WHO, U.S. Officials Discuss Zika Diagnostics, Vaccine Development, Mosquito Control Measures

Bloomberg Business: Zika Fears Spur Pharmaceutical Gold Rush Amid Vaccine Vacuum
“…More than 15 companies have been in touch with the World Health Organization about developing vaccines, and about 20 are working on diagnostic tools, the global health agency said Friday…” (Spalding, 2/15).

Financial Times: Zika epidemic prompts pharma rush to develop vaccine
“…In update briefings in Geneva and Washington on Friday, senior officials from the World Health Organization and the U.S. National Institutes of Health contrasted the industry’s response to Zika with its slow reaction to previous epidemics, particularly Ebola…” (Cookson, 1/12).

New York Times: Zika Virus Test Is ‘Weeks, Not Years’ Away, WHO Says
“Scientists are ‘weeks, not years’ from developing a test for the fast-spreading Zika virus, but large-scale clinical trials for a potential vaccine are at least 18 months away, the World Health Organization announced on Friday…” (Chan, 1/12).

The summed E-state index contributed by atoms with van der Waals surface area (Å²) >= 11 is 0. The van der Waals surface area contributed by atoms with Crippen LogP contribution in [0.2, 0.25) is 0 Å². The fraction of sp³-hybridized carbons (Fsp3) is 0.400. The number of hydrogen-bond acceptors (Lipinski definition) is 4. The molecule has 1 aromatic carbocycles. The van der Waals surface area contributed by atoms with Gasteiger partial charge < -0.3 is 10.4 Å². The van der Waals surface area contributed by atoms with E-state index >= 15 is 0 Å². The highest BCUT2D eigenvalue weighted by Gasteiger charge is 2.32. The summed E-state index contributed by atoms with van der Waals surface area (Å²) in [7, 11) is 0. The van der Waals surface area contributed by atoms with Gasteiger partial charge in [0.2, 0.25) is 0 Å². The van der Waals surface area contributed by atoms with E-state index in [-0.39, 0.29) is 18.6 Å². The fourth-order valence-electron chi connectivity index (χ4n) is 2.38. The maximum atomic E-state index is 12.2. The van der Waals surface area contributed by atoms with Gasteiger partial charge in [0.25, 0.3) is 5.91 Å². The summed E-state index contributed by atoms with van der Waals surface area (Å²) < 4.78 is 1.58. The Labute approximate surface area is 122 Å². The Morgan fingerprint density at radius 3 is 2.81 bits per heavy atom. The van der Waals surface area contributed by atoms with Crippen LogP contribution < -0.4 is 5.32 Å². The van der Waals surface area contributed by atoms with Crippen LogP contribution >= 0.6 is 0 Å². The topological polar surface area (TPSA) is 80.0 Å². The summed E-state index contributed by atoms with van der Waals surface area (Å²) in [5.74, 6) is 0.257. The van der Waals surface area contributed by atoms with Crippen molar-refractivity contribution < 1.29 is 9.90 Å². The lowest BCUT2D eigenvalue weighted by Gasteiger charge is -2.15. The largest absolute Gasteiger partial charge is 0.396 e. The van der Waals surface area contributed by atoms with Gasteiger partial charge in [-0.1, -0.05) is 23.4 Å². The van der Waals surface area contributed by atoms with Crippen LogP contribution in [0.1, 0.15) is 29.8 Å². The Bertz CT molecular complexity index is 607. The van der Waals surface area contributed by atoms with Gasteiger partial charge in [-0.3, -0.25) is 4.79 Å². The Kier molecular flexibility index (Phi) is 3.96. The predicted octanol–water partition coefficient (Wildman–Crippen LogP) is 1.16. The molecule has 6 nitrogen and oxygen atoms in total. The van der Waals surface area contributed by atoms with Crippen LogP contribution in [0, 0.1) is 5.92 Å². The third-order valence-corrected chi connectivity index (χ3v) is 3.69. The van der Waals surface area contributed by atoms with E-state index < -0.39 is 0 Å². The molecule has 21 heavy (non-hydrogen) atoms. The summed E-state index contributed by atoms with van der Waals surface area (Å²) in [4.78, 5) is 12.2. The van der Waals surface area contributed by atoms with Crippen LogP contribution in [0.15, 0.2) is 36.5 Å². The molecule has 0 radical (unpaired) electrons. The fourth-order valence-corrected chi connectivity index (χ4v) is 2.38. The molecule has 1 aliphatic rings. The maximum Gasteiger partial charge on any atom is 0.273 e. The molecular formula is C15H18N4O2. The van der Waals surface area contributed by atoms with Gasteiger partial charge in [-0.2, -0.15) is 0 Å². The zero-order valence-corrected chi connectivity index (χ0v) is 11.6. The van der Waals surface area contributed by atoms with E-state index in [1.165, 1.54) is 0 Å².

New York Times: Prepare for ‘Guerrilla Warfare’ With Zika-Carrying Mosquitoes, Experts Warn
“It was standing room only at the annual conference of the American Mosquito Control Association this week. … [T]his year an ominous urgency infused the session. Mosquitoes in this hemisphere have an unpredictable new weapon, the Zika virus — a threat that left the participants comparing notes like field commanders before summer battle…” (Tavernise, 2/12).

Reuters: Genes, bugs and radiation: WHO backs new weapons in Zika fight
“Countries battling the Zika virus should consider new ways to curb disease-carrying mosquitoes, including testing the release of genetically modified insects and bacteria that stop their eggs hatching, the World Health Organization said on Tuesday…” (Hirschler, 2/16).

USA TODAY: Commercial test for Zika virus could be available within weeks
“…An easy-to-use test would diagnose patients more quickly and help researchers monitor populations to determine whether the virus is spreading. That could speed up research, said Marie-Paule Kieny, assistant director-general for health systems and innovation at the WHO…” (Szabo, 2/12).